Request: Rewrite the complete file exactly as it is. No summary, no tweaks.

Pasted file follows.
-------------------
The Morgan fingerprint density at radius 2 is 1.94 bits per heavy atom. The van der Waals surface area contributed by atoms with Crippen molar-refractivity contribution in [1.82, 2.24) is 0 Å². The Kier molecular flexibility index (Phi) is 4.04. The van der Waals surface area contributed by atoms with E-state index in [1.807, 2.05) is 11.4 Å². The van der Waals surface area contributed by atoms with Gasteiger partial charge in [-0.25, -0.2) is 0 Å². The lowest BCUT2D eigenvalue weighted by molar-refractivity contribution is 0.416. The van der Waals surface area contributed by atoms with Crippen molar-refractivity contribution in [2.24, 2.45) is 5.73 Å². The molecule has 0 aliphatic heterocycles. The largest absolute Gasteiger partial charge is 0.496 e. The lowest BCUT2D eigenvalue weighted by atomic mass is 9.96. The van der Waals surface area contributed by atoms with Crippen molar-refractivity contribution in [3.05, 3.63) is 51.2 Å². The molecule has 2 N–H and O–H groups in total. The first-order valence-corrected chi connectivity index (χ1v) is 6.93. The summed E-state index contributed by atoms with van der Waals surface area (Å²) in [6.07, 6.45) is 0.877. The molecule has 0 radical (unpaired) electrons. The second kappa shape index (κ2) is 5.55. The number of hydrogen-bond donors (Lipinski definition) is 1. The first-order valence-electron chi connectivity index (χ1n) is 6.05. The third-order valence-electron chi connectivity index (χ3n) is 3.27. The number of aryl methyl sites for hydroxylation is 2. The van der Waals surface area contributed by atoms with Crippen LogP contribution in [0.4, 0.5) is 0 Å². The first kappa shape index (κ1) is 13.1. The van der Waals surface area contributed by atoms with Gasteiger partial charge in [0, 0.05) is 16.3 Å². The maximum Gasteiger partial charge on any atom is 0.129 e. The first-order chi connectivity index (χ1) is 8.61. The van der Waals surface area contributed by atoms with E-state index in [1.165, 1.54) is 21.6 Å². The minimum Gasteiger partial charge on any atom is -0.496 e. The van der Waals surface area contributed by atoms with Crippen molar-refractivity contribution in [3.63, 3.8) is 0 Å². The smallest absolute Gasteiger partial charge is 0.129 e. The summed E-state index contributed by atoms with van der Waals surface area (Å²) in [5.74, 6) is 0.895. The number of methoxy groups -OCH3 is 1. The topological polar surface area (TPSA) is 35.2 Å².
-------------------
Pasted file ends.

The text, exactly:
The Morgan fingerprint density at radius 2 is 1.94 bits per heavy atom. The van der Waals surface area contributed by atoms with Crippen molar-refractivity contribution in [1.82, 2.24) is 0 Å². The Kier molecular flexibility index (Phi) is 4.04. The van der Waals surface area contributed by atoms with E-state index in [1.807, 2.05) is 11.4 Å². The van der Waals surface area contributed by atoms with Gasteiger partial charge in [-0.25, -0.2) is 0 Å². The lowest BCUT2D eigenvalue weighted by molar-refractivity contribution is 0.416. The van der Waals surface area contributed by atoms with Crippen molar-refractivity contribution in [2.24, 2.45) is 5.73 Å². The molecule has 0 aliphatic heterocycles. The largest absolute Gasteiger partial charge is 0.496 e. The lowest BCUT2D eigenvalue weighted by atomic mass is 9.96. The van der Waals surface area contributed by atoms with Crippen molar-refractivity contribution in [3.05, 3.63) is 51.2 Å². The molecule has 2 N–H and O–H groups in total. The first-order valence-corrected chi connectivity index (χ1v) is 6.93. The summed E-state index contributed by atoms with van der Waals surface area (Å²) in [6.07, 6.45) is 0.877. The molecule has 0 radical (unpaired) electrons. The second kappa shape index (κ2) is 5.55. The number of hydrogen-bond donors (Lipinski definition) is 1. The first-order valence-electron chi connectivity index (χ1n) is 6.05. The third-order valence-electron chi connectivity index (χ3n) is 3.27. The number of aryl methyl sites for hydroxylation is 2. The van der Waals surface area contributed by atoms with Crippen LogP contribution in [0.4, 0.5) is 0 Å². The first kappa shape index (κ1) is 13.1. The van der Waals surface area contributed by atoms with Gasteiger partial charge in [0, 0.05) is 16.3 Å². The maximum Gasteiger partial charge on any atom is 0.129 e. The first-order chi connectivity index (χ1) is 8.61. The van der Waals surface area contributed by atoms with E-state index in [1.165, 1.54) is 21.6 Å². The minimum Gasteiger partial charge on any atom is -0.496 e. The van der Waals surface area contributed by atoms with Crippen molar-refractivity contribution in [3.63, 3.8) is 0 Å². The smallest absolute Gasteiger partial charge is 0.129 e. The summed E-state index contributed by atoms with van der Waals surface area (Å²) in [5.74, 6) is 0.895. The number of methoxy groups -OCH3 is 1. The topological polar surface area (TPSA) is 35.2 Å².